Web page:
Thought for the Month (December 2010)
As you read this, Christmas is less than a month away and you are probably beginning to see reminders of the Christmas story, Mary and Joseph, the shepherds and the three kings, and much less likely Simeon and Anna. Maybe you are asking whether the minister can say anything fresh this Christmas.
Well, come November, you might be pleased to know that I am asking the same question and yet I am amazed that each year the story of the birth of Jesus still speaks. It is multi-faceted and the particular facet I discovered this year is that you can probably find yourself in the Christmas story. It is full of characters whose situations are quite different.
When you take away the sentimental gloss from Mary and Joseph you quickly see what a desperate situation they were in. Mary was in the 9th month of (in the world's eyes) an illegitimate pregnancy and they had to go to Bethlehem, a journey of over 60 miles, at the whim of an occupying power. The Bible makes no mention of a donkey which probably means they had to walk. It would have been dark and cold when they arrived and they would have been tired and desperate given Mary's circumstances. Life had not been kind to this young couple as they searched with increasing panic for somewhere where Mary could have her baby. But an angel had visited them and told them not to fear and that God was in control. Perhaps some of you feel the road is hard and dark at the moment and you wonder how it is going to work out. Well, remember Mary and Joseph and hang on to your faith. It looked grim for them too.
Now the shepherds were very different. As far as we know they had heard nothing from God until that night. They were doing what they always did, look after the sheep. They would have had no expectations of meeting God and would have been totally bowled over by what happened. They were visited by an angel and then an army of angels and were told about the birth of Jesus. They had met God and they had to make a decision – ignore or respond. Their response was simple, 'Let's go to Bethlehem and see this thing that has happened which the Lord has told us about.' They responded and they met Jesus and they did it together. Never forget that we are individuals and we all have to make a decision for Jesus, but we are not alone and the people around us can help us in our decisions. We are part of a church and we are here to help each other. Remember the shepherds who went to see Jesus together.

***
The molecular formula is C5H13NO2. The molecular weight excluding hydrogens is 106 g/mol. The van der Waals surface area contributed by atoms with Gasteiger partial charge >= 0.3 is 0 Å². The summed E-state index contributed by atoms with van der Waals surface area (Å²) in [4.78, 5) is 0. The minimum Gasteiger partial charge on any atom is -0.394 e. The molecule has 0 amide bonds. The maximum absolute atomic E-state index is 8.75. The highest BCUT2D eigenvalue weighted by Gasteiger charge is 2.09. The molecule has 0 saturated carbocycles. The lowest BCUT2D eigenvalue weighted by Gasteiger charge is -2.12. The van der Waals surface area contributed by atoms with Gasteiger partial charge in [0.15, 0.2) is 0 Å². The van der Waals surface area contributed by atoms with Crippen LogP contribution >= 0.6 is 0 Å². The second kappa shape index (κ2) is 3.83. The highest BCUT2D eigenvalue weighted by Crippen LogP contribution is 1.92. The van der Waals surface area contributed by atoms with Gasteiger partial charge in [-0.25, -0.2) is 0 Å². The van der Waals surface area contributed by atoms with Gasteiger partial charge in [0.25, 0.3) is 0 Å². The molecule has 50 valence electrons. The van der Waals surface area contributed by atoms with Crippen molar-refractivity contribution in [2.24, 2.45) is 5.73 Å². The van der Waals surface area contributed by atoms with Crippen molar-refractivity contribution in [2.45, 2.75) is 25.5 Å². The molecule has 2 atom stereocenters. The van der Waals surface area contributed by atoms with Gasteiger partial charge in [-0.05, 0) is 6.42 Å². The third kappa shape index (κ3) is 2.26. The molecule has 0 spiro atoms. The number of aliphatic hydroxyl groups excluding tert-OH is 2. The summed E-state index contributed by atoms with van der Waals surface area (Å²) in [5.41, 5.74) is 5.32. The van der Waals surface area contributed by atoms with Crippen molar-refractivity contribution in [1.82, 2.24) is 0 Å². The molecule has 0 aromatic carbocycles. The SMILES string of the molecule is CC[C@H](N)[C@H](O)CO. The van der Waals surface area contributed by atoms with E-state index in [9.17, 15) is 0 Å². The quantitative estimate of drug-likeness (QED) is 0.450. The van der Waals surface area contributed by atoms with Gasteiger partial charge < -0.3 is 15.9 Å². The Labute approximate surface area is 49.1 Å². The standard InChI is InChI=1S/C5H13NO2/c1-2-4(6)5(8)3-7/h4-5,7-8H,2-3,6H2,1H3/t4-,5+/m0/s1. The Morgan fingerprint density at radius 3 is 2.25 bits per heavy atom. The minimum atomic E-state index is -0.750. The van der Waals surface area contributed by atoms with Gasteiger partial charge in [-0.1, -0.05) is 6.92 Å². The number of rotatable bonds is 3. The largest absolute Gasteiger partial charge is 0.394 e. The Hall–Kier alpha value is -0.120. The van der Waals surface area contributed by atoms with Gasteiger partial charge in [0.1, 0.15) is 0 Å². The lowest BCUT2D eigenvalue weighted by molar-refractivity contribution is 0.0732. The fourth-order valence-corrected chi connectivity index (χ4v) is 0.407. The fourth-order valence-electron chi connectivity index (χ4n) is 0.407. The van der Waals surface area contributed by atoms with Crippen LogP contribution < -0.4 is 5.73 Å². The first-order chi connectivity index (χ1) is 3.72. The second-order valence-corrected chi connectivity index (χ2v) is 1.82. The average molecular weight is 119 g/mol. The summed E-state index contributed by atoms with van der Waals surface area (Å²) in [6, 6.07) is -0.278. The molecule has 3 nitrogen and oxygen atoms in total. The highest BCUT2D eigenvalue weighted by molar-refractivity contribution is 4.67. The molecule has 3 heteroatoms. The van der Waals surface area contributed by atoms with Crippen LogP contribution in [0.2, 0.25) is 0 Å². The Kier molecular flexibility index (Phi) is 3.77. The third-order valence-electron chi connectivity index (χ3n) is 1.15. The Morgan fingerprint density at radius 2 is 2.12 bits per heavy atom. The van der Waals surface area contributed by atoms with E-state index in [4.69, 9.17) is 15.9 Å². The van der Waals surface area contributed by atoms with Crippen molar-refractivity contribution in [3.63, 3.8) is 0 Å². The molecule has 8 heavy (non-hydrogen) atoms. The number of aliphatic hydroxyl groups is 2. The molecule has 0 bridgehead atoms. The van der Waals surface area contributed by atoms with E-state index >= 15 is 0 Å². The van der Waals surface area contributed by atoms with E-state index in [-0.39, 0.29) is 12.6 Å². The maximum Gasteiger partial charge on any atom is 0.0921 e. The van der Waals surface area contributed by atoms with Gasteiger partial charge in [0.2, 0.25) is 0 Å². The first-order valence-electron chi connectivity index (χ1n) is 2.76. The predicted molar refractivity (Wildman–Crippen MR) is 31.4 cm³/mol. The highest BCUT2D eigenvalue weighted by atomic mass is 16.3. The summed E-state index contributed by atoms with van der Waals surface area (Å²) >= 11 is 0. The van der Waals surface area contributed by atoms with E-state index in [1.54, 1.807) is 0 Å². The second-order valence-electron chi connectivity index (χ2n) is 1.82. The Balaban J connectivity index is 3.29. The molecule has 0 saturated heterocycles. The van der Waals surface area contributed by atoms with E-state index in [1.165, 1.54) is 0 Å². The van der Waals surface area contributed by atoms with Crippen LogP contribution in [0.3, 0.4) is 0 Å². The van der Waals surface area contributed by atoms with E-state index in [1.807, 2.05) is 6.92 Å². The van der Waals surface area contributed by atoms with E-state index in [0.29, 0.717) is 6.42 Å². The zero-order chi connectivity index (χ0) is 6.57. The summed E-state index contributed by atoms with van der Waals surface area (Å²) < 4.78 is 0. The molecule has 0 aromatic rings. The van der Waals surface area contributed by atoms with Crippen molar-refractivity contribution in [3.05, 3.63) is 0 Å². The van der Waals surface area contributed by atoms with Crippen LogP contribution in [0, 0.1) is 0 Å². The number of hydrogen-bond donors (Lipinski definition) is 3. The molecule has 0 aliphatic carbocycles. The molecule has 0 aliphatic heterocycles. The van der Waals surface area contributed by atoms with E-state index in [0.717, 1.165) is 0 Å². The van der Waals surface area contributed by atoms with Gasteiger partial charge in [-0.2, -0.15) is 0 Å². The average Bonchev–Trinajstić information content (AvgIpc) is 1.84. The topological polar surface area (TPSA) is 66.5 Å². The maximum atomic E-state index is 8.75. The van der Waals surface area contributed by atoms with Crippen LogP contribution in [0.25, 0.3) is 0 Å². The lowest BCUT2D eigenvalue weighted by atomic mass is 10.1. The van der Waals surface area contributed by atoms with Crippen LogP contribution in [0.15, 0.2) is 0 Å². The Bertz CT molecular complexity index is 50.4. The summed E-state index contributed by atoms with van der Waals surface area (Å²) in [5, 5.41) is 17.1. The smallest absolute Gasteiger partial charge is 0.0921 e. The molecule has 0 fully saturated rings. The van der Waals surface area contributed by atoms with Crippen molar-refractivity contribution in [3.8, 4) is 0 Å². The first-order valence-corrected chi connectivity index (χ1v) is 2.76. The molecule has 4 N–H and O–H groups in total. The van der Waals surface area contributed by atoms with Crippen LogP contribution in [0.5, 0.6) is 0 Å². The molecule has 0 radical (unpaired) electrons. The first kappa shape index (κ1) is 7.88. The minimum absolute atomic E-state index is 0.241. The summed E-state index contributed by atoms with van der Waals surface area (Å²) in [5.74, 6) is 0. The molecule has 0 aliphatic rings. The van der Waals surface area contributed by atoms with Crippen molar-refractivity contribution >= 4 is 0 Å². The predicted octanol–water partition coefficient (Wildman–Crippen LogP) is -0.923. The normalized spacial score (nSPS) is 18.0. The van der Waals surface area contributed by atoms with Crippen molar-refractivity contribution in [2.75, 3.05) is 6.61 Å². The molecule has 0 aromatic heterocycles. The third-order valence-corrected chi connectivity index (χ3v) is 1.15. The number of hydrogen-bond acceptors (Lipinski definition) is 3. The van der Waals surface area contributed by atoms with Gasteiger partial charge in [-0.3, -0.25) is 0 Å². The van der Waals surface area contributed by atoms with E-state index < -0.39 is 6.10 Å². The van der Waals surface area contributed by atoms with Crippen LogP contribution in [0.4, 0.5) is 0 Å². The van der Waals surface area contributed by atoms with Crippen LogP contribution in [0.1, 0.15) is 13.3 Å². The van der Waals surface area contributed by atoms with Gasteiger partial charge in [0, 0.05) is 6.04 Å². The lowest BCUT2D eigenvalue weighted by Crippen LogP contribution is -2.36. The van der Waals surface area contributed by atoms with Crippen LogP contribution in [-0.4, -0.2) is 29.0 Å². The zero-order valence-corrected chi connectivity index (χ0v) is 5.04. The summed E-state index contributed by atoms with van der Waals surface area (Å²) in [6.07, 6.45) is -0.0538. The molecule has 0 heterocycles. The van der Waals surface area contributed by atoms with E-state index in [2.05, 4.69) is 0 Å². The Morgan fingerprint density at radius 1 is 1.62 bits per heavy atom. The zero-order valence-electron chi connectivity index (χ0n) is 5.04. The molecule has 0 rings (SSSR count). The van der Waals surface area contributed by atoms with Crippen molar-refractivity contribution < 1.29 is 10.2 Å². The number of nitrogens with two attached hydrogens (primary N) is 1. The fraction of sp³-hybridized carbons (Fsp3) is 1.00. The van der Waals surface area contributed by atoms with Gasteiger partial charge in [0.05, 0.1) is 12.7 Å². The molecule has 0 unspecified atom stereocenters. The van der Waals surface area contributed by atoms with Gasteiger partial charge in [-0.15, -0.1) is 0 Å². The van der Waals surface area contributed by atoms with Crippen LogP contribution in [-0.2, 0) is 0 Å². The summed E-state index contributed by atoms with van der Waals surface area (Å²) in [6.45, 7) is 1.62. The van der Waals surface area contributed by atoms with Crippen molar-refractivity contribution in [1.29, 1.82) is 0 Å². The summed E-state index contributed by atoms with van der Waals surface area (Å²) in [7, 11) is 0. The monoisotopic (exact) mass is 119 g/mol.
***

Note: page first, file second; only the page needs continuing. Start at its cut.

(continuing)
Then there were the wise men. Now, unlike the shepherds, these men were searching for something in life. The star had appeared and they knew they were on to something but then they made a bad mistake. They could have followed the star and it would have taken them to Bethlehem but they decided that if they were looking for the King of the Jews, the answer must lie in Jerusalem. That decision put the baby Jesus and themselves in grave danger. But God guided them out of Jerusalem and the baby Jesus was saved. I (Bob) can relate to this story because I was searching for something in my life and I kept taking wrong turns but God brought me through and I discovered Jesus.
Simeon and Anna were different again. They were mature, not to say old, godly believers who were expecting Jesus. When they met Jesus their hearts rejoiced because they knew He was the Messiah, the one long expected. Maybe this is you. You have been serving faithfully in your church for years and years and you are waiting for something to happen, maybe growth in numbers or revival or an experience of the Holy Spirit and nothing much seems to change. Well, remember Simeon and Anna, they waited for years, they worshipped and kept the faith and then they saw what they had been waiting for, 'For my eyes have seen Your salvation which You have prepared in the sight of all people.'
All these people discovered the baby Jesus. Perhaps you can relate to at least one of them and we pray that you might discover or rediscover the risen Lord Jesus this Christmas.
We wish you and your family much joy and peace.
With love, Bob and Karen
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